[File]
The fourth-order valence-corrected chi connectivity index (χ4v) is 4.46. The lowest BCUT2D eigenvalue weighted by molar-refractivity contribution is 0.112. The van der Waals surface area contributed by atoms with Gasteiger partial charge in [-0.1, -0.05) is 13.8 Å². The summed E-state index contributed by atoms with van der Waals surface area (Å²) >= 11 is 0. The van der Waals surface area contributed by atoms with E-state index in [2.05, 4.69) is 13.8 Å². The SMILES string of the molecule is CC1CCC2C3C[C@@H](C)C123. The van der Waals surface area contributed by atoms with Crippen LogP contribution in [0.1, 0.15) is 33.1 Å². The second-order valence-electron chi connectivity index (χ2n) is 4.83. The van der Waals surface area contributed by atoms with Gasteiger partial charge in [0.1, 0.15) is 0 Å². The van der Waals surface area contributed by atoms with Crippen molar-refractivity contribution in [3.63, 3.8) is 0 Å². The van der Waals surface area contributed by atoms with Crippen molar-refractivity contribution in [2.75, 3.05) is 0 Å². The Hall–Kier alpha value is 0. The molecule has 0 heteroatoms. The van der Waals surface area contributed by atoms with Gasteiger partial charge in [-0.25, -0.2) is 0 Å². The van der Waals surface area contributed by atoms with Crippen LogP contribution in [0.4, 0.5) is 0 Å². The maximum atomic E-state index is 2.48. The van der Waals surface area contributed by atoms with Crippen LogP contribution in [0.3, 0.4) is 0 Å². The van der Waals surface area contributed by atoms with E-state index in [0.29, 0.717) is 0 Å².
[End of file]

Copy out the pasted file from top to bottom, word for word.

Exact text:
The fourth-order valence-corrected chi connectivity index (χ4v) is 4.46. The lowest BCUT2D eigenvalue weighted by molar-refractivity contribution is 0.112. The van der Waals surface area contributed by atoms with Gasteiger partial charge in [-0.1, -0.05) is 13.8 Å². The summed E-state index contributed by atoms with van der Waals surface area (Å²) >= 11 is 0. The van der Waals surface area contributed by atoms with E-state index in [2.05, 4.69) is 13.8 Å². The SMILES string of the molecule is CC1CCC2C3C[C@@H](C)C123. The van der Waals surface area contributed by atoms with Crippen LogP contribution in [0.1, 0.15) is 33.1 Å². The second-order valence-electron chi connectivity index (χ2n) is 4.83. The van der Waals surface area contributed by atoms with Gasteiger partial charge in [0.1, 0.15) is 0 Å². The van der Waals surface area contributed by atoms with Crippen molar-refractivity contribution in [3.63, 3.8) is 0 Å². The van der Waals surface area contributed by atoms with Crippen molar-refractivity contribution in [2.75, 3.05) is 0 Å². The Hall–Kier alpha value is 0. The molecule has 0 heteroatoms. The van der Waals surface area contributed by atoms with Gasteiger partial charge in [-0.25, -0.2) is 0 Å². The van der Waals surface area contributed by atoms with Crippen LogP contribution in [0.4, 0.5) is 0 Å². The maximum atomic E-state index is 2.48. The van der Waals surface area contributed by atoms with Crippen LogP contribution in [0.3, 0.4) is 0 Å². The van der Waals surface area contributed by atoms with E-state index in [0.29, 0.717) is 0 Å².